Interest rates are being kept at zero in the United States. Investment banks are not entirely thrilled with this scenario. As long as interest rates remain at zero, the fiscal situation with investment banks remains tenuous.
Is the Federal Reserve going to do what it has not done in a number of years and raise interest rates? This is a question that has been on everyone’s mind for a while. There is good reason why so many are pondering what “The Fed” will do. The raising of interest rates is could potentially lead to a downswing in the economy. An increase in interest rates in a tepid economy is not exactly going to help give the economic landscape a real boost. Investment banks, however, would experience an increase in revenue. This does not automatically mean the banks would be automatically profitable since effective management is always going to play a role in any company success. Still, seeing more money run into financial coffers is going to always be better than seeing fewer funds.
Economists like Ken Griffin according to wallstreetjournal have been looking at the overall picture and the continual consensus is the Federal Reserve is likely to delay raising the rates. NBC News took a survey with 80 economists prior to a major Federal Reserve meeting. The results from the survey revealed 45 economists believed the rates would be delayed while 35 assumed interest rates would see an increase. The opinions of the former turned out to be correct. The Federal Reserve opted not to raise interest rates. The continual soft employment numbers in the United States play a major role in the delays. Raising rates could send the unemployment rate skyrocketing and force payroll figures to be unimpressive.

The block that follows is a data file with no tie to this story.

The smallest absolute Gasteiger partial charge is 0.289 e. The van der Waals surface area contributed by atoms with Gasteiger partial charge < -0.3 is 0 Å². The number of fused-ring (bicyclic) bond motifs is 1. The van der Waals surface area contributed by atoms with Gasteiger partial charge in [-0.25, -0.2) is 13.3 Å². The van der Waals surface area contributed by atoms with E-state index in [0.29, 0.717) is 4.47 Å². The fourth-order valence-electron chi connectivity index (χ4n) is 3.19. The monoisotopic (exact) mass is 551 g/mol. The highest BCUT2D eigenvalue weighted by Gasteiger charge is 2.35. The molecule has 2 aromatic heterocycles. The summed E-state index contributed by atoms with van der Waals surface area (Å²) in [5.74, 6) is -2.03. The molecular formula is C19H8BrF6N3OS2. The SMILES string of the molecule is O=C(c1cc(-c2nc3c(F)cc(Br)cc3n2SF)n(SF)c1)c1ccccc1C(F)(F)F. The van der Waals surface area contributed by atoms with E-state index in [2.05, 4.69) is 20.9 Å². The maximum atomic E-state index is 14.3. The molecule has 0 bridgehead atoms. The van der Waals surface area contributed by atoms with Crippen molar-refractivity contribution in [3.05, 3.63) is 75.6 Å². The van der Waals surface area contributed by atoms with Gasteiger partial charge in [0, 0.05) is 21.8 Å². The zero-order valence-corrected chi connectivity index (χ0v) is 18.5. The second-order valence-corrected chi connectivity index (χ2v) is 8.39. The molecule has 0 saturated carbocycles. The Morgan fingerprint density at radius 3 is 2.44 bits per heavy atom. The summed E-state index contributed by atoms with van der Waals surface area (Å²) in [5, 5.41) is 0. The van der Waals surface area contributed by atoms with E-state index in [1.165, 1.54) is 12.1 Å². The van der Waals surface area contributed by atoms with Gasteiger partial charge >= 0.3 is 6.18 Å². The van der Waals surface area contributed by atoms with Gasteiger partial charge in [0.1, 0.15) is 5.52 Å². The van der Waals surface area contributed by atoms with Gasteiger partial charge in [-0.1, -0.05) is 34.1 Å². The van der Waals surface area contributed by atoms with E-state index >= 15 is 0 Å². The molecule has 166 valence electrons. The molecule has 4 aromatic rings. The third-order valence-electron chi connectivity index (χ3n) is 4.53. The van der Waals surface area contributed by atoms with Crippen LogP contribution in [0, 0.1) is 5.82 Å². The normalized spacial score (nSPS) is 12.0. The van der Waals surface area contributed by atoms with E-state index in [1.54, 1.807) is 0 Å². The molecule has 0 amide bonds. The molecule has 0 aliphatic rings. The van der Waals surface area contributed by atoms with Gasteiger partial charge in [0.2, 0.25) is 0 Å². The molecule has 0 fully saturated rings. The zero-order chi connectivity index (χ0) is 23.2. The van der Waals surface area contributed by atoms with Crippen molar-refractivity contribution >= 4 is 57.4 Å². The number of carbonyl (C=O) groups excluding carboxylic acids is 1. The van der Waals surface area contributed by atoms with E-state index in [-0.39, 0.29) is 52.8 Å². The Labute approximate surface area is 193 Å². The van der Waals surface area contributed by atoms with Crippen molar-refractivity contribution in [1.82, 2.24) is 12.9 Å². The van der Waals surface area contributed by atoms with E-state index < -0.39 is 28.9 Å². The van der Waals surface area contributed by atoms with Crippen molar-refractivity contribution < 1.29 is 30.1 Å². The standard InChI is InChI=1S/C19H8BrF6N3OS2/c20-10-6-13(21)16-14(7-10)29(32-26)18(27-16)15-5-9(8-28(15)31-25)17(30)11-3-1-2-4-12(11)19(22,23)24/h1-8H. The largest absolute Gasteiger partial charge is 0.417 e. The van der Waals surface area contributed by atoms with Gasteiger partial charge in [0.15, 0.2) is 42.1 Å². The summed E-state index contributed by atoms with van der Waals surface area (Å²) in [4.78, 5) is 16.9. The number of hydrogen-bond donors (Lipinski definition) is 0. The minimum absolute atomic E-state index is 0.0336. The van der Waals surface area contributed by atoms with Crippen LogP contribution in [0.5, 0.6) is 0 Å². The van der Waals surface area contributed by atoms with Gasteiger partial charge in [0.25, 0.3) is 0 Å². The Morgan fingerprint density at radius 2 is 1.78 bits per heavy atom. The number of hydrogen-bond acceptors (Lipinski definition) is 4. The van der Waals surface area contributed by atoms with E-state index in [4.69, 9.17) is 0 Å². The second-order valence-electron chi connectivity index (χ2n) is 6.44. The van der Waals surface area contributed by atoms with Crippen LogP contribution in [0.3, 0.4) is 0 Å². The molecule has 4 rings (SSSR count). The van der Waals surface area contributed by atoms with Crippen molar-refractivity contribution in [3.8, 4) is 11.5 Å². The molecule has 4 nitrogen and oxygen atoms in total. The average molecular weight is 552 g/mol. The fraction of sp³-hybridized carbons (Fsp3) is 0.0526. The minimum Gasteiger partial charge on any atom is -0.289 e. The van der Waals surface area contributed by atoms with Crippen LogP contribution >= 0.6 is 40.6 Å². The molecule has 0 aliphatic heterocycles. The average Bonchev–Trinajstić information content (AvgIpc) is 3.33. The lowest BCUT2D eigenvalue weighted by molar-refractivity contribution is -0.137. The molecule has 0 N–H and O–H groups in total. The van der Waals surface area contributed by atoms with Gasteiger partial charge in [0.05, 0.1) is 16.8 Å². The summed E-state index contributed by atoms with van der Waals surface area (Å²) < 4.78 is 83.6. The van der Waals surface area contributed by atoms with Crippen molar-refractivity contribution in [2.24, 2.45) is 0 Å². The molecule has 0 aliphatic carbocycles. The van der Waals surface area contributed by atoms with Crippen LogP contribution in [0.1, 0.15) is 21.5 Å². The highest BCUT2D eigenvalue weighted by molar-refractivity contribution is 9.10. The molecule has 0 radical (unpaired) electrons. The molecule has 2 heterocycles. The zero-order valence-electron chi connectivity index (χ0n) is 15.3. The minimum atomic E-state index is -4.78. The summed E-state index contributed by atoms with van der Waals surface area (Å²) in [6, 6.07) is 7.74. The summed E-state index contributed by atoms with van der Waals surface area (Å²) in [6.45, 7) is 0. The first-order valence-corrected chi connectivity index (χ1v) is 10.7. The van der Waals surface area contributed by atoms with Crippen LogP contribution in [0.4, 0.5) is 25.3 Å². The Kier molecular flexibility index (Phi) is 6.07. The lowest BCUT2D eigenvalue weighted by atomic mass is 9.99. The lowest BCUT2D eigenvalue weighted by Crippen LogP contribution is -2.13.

The trouble investment banks run into, as Bloomberg News points out, is they cannot make as much money on loans or investments as they once did. A dynamic bank would have to work harder at bringing in new clients and, possibly, focus on smaller profits but from a larger number of clients. This is but one strategy. A well-managed investment bank surely could come up with additional plans.
An investment bank with a top manager such as Ken C. Griffin would be in a good position to navigate the difficult waters of zero interest rates. Griffin is the CEO of Citadel, an investment firm that oversees roughly $25 billion in investment capital. The reach of Citadel is global as the firm deals with investments and partners all over the world.
At some point, interest rates will increase. They cannot stay at zero forever. Regardless of what the figures on interest rates are, an investment bank has to be properly managed. A good manager is going to understand interest rates and economic landscapes change both for the better and the less-than-desirable.